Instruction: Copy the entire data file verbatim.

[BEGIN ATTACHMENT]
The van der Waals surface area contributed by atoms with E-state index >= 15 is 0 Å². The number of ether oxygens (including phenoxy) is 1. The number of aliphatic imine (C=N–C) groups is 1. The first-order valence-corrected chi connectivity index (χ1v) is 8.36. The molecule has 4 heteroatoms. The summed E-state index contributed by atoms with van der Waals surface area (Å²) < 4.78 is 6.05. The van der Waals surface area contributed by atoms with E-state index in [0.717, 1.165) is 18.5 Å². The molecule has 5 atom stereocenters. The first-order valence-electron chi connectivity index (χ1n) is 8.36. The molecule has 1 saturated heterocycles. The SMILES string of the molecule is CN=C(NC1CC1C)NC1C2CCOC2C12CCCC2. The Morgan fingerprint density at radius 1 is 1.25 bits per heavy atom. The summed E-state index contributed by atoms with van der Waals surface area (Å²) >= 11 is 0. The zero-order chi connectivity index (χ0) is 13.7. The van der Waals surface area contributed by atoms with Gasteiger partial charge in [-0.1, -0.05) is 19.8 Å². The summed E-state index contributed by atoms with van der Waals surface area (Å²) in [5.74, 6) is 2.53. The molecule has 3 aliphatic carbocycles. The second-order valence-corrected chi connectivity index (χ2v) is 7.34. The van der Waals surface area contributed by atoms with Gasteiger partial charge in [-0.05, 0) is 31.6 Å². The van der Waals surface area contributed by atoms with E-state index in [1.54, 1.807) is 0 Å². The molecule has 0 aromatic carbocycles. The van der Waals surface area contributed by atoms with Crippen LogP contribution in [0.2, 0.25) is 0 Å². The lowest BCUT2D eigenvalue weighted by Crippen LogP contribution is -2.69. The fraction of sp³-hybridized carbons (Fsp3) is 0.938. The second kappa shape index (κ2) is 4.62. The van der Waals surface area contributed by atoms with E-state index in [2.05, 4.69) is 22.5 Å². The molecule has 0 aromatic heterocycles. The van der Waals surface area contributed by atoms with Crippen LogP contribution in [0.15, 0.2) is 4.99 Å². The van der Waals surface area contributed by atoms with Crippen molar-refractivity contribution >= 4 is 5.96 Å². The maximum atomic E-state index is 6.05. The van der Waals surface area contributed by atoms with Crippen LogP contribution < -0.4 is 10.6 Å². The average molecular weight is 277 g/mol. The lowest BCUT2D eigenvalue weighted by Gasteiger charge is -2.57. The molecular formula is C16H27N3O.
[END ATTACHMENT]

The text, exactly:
The van der Waals surface area contributed by atoms with E-state index >= 15 is 0 Å². The number of ether oxygens (including phenoxy) is 1. The number of aliphatic imine (C=N–C) groups is 1. The first-order valence-corrected chi connectivity index (χ1v) is 8.36. The molecule has 4 heteroatoms. The summed E-state index contributed by atoms with van der Waals surface area (Å²) < 4.78 is 6.05. The van der Waals surface area contributed by atoms with E-state index in [0.717, 1.165) is 18.5 Å². The molecule has 5 atom stereocenters. The first-order valence-electron chi connectivity index (χ1n) is 8.36. The molecule has 1 saturated heterocycles. The SMILES string of the molecule is CN=C(NC1CC1C)NC1C2CCOC2C12CCCC2. The Morgan fingerprint density at radius 1 is 1.25 bits per heavy atom. The summed E-state index contributed by atoms with van der Waals surface area (Å²) >= 11 is 0. The zero-order chi connectivity index (χ0) is 13.7. The van der Waals surface area contributed by atoms with Gasteiger partial charge in [-0.1, -0.05) is 19.8 Å². The summed E-state index contributed by atoms with van der Waals surface area (Å²) in [5.74, 6) is 2.53. The molecule has 3 aliphatic carbocycles. The second-order valence-corrected chi connectivity index (χ2v) is 7.34. The van der Waals surface area contributed by atoms with Gasteiger partial charge in [-0.05, 0) is 31.6 Å². The van der Waals surface area contributed by atoms with E-state index in [1.54, 1.807) is 0 Å². The molecule has 0 aromatic carbocycles. The van der Waals surface area contributed by atoms with Crippen LogP contribution in [0.2, 0.25) is 0 Å². The lowest BCUT2D eigenvalue weighted by Crippen LogP contribution is -2.69. The fraction of sp³-hybridized carbons (Fsp3) is 0.938. The second kappa shape index (κ2) is 4.62. The van der Waals surface area contributed by atoms with E-state index in [2.05, 4.69) is 22.5 Å². The molecule has 0 aromatic heterocycles. The van der Waals surface area contributed by atoms with Crippen LogP contribution in [0.15, 0.2) is 4.99 Å². The van der Waals surface area contributed by atoms with Crippen molar-refractivity contribution >= 4 is 5.96 Å². The maximum atomic E-state index is 6.05. The van der Waals surface area contributed by atoms with Crippen LogP contribution < -0.4 is 10.6 Å². The average molecular weight is 277 g/mol. The lowest BCUT2D eigenvalue weighted by Gasteiger charge is -2.57. The molecular formula is C16H27N3O.